Are Facebook Ads Necessary? Yes.
I’ve been fighting this admission for a while now. I don’t want to believe that it’s necessary to pay for Facebook ads for your page in order to be successful, grow page likes, increase website click-throughs, and increase revenue.
But for the average business page, it has gotten to the point where if you are not paying for Facebook ads, you’re simply not in the game.
Even though I am admitting that it is necessary to use Facebook ads if you are marketing on Facebook, I’m not saying that it’s some kind of trick Facebook is playing to get more money. There are plenty of Facebook pages out there that I follow that regularly show up in my Newsfeed, and who are organically growing their fan base. Those pages have exemplary content, and are great at connecting and building relationships with their fans OFFLINE as well as online. They use Facebook pages the way they were intended, as a channel of honesty and authenticity, that builds a loyal customer base.
We’ve Reached The Tipping Point
A few years ago I was interviewed on a local podcast about Facebook marketing. We discussed the theory behind social media marketing, and how to build a successful Facebook page. In that podcast I said that we will at some point approach a tipping point, where the flood of information will be too overwhelming, and Facebook will be too saturated with brands competing for the attention of Facebook users – for free.
And I believe that is now where we are at. Marketers ruin everything. Seriously. That’s why we have DVR’s, and banner ad blockers, and change the channel on the radio when commercials come on. They (we) don’t know when to stop.
So because of that flood of information, Facebook’s algorithm got kicked in to high gear. If you don’t know, Facebook uses an algorithm to determine what information is put into your Newsfeed. If you haven’t already caught on, you don’t see every update from everyone and every page you follow on Facebook.
The Facebook algorithm sorts all of your updates and shows you the ones that the algorithm thinks you will be most interested in. It does this based on a lot of factors, such as the type of content and the way you interact with it and the person or page who published it.
Are Facebook Ads Worth The Investment?
Now that we know that, whether we like it or not, we have to “pay to play” on Facebook, the question now becomes: is it worth it? is it worth the money?
I could argue both sides of this question, and really I think the deciding factors come down to who your target audience is, what you are using Facebook for, and what your budget for digital marketing is. I can’t (and won’t) say what’s right for everyone, I’ll just argue the two sides.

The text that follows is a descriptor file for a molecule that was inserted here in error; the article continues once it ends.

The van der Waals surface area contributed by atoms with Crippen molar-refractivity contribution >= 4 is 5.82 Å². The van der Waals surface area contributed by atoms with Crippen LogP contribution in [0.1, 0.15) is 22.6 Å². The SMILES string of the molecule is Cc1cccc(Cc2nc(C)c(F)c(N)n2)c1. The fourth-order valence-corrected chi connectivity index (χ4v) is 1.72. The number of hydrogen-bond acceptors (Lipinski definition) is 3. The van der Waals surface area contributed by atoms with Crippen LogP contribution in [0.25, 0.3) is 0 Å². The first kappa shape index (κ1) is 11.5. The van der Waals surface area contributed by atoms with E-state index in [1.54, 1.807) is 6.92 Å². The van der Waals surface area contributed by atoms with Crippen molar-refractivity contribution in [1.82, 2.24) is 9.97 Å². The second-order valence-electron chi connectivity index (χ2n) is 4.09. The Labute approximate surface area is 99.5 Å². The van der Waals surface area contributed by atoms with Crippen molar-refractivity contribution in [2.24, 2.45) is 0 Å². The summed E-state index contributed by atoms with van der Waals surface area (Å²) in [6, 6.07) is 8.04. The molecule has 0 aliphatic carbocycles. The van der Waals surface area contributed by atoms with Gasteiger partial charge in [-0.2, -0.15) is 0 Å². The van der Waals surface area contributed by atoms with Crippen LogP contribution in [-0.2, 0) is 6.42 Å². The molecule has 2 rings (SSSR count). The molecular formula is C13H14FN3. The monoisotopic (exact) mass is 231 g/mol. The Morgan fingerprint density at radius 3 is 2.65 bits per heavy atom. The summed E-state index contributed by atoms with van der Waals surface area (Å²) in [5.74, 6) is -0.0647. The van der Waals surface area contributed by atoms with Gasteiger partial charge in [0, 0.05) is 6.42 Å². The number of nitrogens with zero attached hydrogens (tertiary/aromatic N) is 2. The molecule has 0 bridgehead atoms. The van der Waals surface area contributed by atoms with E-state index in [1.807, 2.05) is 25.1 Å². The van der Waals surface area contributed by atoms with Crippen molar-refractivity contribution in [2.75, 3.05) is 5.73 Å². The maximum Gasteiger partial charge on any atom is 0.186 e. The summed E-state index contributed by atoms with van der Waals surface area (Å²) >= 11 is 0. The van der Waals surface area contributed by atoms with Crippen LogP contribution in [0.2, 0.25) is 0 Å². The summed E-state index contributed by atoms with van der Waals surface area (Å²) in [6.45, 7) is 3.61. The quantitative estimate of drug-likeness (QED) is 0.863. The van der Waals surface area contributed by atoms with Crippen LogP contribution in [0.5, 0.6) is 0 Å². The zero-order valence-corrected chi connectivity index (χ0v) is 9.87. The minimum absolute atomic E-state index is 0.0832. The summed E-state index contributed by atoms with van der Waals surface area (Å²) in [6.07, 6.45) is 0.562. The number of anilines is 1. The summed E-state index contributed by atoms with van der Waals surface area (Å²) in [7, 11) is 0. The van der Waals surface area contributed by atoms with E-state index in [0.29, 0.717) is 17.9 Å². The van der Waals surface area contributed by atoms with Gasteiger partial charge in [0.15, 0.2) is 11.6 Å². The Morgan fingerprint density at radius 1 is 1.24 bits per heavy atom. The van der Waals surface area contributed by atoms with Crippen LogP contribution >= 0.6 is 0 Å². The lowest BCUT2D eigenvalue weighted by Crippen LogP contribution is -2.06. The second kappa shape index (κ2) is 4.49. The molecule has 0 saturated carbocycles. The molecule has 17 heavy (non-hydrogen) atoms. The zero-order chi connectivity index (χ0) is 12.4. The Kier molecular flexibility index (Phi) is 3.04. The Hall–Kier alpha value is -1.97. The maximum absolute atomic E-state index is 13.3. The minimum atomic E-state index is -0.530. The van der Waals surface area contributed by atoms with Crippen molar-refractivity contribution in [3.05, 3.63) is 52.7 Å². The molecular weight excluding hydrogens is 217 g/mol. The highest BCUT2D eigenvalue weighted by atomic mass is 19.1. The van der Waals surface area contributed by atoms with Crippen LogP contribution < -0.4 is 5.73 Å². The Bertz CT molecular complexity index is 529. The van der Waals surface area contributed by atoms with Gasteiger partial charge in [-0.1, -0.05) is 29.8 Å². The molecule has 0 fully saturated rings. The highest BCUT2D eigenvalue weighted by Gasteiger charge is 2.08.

Why Facebook ads are worth it:
Facebook of course is the largest social network there is, and second only to Google as the website where people spend their time online. Having a presence there and connecting with people is like having a store front in Times Square.
And Facebook ads, for the reach you get and the way that you can specifically target your audience, are incredibly affordable, even for the smallest operation. If you do it right, Facebook ads can bring you a consistent stream of page Likes or get your product out to thousands and thousands of the right people for just a few dollars a day.
Contact your local newspaper or TV station and ask them how much it costs to run a banner ad (that is not targeted to a specific audience or engaging in any way), and how many impressions you will get. Then, take that amount and use it on targeted Facebook advertisements instead, and see how many impressions you get. Which in Facebook terms is view of your post, your page, or your ad. You’ll soon realize that they are more than worth the investment.
Why Facebook ads are not worth it:
You can work your way up to a million fans on Facebook, but at the end of the day, if Facebook goes away (or changes their algorithm, or it’s policies, or ad pricing, or whatever), those million fans go away. You don’t “own” your connection with those fans, Facebook does. So you are investing in a platform that you don’t own.
Now, if you used Facebook to initially connect with fans and funnel them to your website and capture their email address or get them to subscribe to your blog, or bring them into your store and develop a relationship with them, then you “own” that connection and don’t rely on Facebook to communicate with them.
But if you are building a Facebook fan base to grow your business for the future, don’t bet the farm on it because it can very quickly vaporize. Whether that’s tomorrow or 20 years down the road, no one can say. Just hold on lightly to it, and definitely don’t rely only on Facebook for your digital marketing.
How to best use Facebook for marketing:
- Don’t put your entire marketing budget into and rely exclusively on Facebook to communicate with your customers and fans.
- Diversify your digital marketing and invest in other areas rather than just Facebook (my recommendation would be your website, SEO, & email marketing).
- If you’re going to use Facebook ads, consult with a professional about what type of ads you are running, what the content should be, and who to target so that you get the best return on your investment possible and don’t waste money.
One more thing…
Everyone puts a lot of stock into Facebook Likes, because it’s a simple and easy measurement. But be careful that you don’t inflate their importance too much.
A Facebook like isn’t a sale, it doesn’t put money in your pocket, and like we know now, it doesn’t even guarantee you a captive audience. If you don’t have a strategy for turning that “Like” relationship into revenue, at best it’s just bragging rights and social proof.
So before you dump money into Facebook, make sure you know why you’re using it and create a strategy for getting a return on your investment.
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